I was invited to see the next version of Solid Edge but I'm sworn to secrecy until the release is made public. Suffice it to say that the next release is very impressive. But then, Solid Edge has always been impressive. Joining me in this belief are most of the editors, authors and analysts I talk to. On technical merits, Solid Edge holds its own and even surpasses market leading Autodesk Inventor and SolidWorks in some aspects. So why isn't Solid Edge on the short list when a MCAD buying decision is made?
UGS knows the answer. At last fall's Solid Edge user meeting, UGS CEO Tony Affuso announced that he was tired of Solid Edge not being noticed and UGS was going to turn up the volume (see Solid Edge Seeks the Spotlight). They were going to increase advertising, for one thing. Also, they pointed to the large number of press invited, indicating how that, too, would help spread the word.
Let's take a look at what has happened since:
- Instead of increasing advertising, UGS has cut back. Online advertising has been cut back severely. They used to be one of TenLinks biggest advertisers, but that has all but disappeared.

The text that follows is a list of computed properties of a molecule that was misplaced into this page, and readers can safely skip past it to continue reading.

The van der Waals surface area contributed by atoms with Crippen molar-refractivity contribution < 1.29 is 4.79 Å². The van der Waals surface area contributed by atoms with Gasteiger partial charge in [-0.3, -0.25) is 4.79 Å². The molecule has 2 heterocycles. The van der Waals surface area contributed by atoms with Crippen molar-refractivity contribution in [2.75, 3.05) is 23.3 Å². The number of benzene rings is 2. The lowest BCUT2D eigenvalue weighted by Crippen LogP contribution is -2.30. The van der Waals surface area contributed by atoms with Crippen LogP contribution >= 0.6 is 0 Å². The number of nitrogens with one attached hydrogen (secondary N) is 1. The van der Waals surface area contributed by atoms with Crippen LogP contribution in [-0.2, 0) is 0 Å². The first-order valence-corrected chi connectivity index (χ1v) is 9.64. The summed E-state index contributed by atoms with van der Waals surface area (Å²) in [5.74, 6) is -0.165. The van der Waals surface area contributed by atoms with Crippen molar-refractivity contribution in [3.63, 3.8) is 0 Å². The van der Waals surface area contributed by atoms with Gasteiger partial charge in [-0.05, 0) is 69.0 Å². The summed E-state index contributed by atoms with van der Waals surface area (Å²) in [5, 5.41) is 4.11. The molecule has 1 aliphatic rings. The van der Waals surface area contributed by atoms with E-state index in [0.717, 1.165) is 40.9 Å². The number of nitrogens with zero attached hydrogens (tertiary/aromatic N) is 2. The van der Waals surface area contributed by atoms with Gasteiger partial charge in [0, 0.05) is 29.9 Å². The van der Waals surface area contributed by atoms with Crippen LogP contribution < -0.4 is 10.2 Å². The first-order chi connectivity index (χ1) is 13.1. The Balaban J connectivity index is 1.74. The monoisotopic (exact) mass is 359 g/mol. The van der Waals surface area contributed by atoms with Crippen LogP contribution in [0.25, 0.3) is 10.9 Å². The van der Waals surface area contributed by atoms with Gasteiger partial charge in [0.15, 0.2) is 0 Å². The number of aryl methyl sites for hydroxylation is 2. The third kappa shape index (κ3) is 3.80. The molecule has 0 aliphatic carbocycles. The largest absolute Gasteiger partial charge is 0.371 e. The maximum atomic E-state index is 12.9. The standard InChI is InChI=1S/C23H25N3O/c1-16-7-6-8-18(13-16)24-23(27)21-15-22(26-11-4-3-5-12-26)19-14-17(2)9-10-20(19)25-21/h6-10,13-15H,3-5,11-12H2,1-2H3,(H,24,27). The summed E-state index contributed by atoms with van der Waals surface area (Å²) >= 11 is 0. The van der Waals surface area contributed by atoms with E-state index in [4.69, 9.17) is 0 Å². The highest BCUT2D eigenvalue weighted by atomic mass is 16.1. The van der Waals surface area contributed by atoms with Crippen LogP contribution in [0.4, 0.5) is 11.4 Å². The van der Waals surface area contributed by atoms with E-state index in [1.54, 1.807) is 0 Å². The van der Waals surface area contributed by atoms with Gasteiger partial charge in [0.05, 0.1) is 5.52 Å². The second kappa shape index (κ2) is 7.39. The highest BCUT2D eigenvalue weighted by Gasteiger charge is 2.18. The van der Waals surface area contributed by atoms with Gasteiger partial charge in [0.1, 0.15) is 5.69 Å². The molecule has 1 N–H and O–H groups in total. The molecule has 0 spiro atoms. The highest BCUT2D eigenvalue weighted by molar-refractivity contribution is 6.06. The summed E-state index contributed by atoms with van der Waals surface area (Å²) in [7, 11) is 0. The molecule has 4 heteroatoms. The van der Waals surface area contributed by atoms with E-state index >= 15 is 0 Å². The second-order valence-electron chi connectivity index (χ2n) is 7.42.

- Very few members of the press -- if any -- were invited to the next Solid Edge users meeting, held in April in Long Beach, CA, where I'd expect the next edition of Solid Edge to be announced.
While this makes CAD insiders scratch their heads, it's bound to makes the product people at UGS' Solid Edge division downright frustrated. No doubt they feel they have done their job and made the better mouse trap. Why doesn't the rest of the company (management, marketing) do their job-- or at least keep their promises?
Some possible answers:
- UGS also offers a high-end product with Unigraphics. Is the company afraid that the growing capability of Solid Edge jeopardizes its high-end products?
- UGS may be scrimping to improve its bottom line. UGS was bought by investors from EDS. It has been trying to buy itself back from its investors with big payments that have left the company in the red. Rumor have swirled for some time that UGS plans to do an IPO (see UGS Steps Forward, for example) and may be cutting costs severely so that it looks like a good investment. Unfortunately, in this situation, the marketing budget may have been the first to go.